The 4th Yoga Club rule is ‘Be kind to yourself’. It’s a simple rule. But many people find it hard to follow or even consider. They hear or read it and don’t give it too much further thought. It seems too easy. Maybe it seems too, well, kind.. and why would you want to be kind to yourself. You’re here at Yoga Club to “work”, right?
Here’s the thing though. If you can’t be kind to yourself. How can you be kind to others?
There’s a shed load of evidence out there about the value of compassion and self-compassion (read ‘kindness’), so I will leave this to you to explore. One of the best books out there is The Compassionate Mind by Professor Paul Gilbert. It’s research based, and very practical.
For me, the value of being kind to yourself in yoga, particularly yoga asana – is that if you are kind, and gentle to yourself – you aren’t going to force yourself into postures or if you are exploring breathing techniques or reading scripture its not going to cause you pain or discomfort. I’ve heard it said that “if it isn’t hurting, it isn’t working”, particularly in yoga postures or body weight exercise or gym work. But actually, why would you want to hurt yourself?? What drives this masochistic world view? That’s maybe for the psychotherapists and others with an interest in that kind of thing….
The principle of being kind to yourself, naturally follows on from the last yoga club rule which is “leave your expectations at the door”. That was about being curious rather than having a shed load of expectations. This rule takes it further. Ditch the expectations and be kind to yourself. Don’t push yourself beyond where you want to go. Don’t paint yourself into a corner. Embrace curiosity but look after yourself. Patanjali writes in the Yoga Sutras: “sthirasukhamasanam” which loosely translates as “asana must have the dual qualities of alertness and relaxation”. To be alert, yet relaxed, you do need to have a sense of kindness and compassion towards yourself. Don’t force yourself into a pose or posture that hurts you or that you feel is uncomfortable. Be gentle with your body if its an asana. Be gentle with your breathing if its pranayama. Be easy on your mind if you are reading scripture and you are struggling. If you are trying to meditate – cut yourself some slack and try for 5 minutes – not 30 minutes.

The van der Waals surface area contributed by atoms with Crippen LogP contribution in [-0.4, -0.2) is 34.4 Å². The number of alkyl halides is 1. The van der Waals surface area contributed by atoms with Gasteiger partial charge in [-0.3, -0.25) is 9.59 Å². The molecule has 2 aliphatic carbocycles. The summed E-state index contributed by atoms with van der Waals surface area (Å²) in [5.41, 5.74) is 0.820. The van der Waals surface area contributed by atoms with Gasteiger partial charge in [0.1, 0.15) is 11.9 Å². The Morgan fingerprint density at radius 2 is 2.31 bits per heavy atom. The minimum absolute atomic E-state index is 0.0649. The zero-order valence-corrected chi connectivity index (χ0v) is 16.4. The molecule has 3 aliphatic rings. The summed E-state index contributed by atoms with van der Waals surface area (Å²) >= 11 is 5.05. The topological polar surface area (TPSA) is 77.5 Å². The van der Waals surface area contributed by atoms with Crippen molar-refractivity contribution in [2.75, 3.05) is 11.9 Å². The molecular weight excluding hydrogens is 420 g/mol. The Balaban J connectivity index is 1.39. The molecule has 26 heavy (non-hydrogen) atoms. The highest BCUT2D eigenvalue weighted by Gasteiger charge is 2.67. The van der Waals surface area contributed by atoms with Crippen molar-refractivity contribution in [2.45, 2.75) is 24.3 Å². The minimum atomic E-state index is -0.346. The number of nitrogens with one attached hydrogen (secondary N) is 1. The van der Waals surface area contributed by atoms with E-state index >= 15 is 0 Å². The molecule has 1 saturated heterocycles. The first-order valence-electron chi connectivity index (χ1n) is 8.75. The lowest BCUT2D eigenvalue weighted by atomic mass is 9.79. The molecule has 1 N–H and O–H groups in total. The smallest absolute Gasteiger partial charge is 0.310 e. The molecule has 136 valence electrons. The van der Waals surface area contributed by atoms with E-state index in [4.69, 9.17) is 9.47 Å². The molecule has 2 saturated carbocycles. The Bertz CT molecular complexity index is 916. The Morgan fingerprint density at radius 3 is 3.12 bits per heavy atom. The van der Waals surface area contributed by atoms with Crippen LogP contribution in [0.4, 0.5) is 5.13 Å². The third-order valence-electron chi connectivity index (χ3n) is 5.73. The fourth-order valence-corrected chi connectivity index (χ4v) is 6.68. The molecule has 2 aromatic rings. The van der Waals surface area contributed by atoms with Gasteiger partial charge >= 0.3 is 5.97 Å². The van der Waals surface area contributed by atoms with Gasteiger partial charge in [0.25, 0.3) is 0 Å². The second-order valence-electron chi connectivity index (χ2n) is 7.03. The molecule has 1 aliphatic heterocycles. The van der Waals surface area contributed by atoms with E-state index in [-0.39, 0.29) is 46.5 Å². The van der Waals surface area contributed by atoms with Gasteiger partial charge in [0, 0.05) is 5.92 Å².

Patanjali goes further though. In chapter 2, verse 30 of the Yoga Sutras, he introduces us to the yamas. And the first one is called ahimsa. It’s one of six yamas or attitudes towards our environment or world. Ahimsa is a challenging concept. Many take it to mean non violence. By default, adopting a compassion or kindness can help with this.
For many, exercise or yoga can be a form of self flagellation – taking out our psycho-dramas and angsts on ourselves in the form of pushing ourselves into ever more challenging postures and poses. But this Yoga Club Rule calls you to avoid that. By all means find your boundaries or edges of yoga practice or of life, but don’t go beyond and find that you are causing yourself pain and suffering. Firstly, there is enough pain and suffering anyway and we need as many people to help alleviate that. But secondly, how can you be kind to others if you can’t be kind to yourself?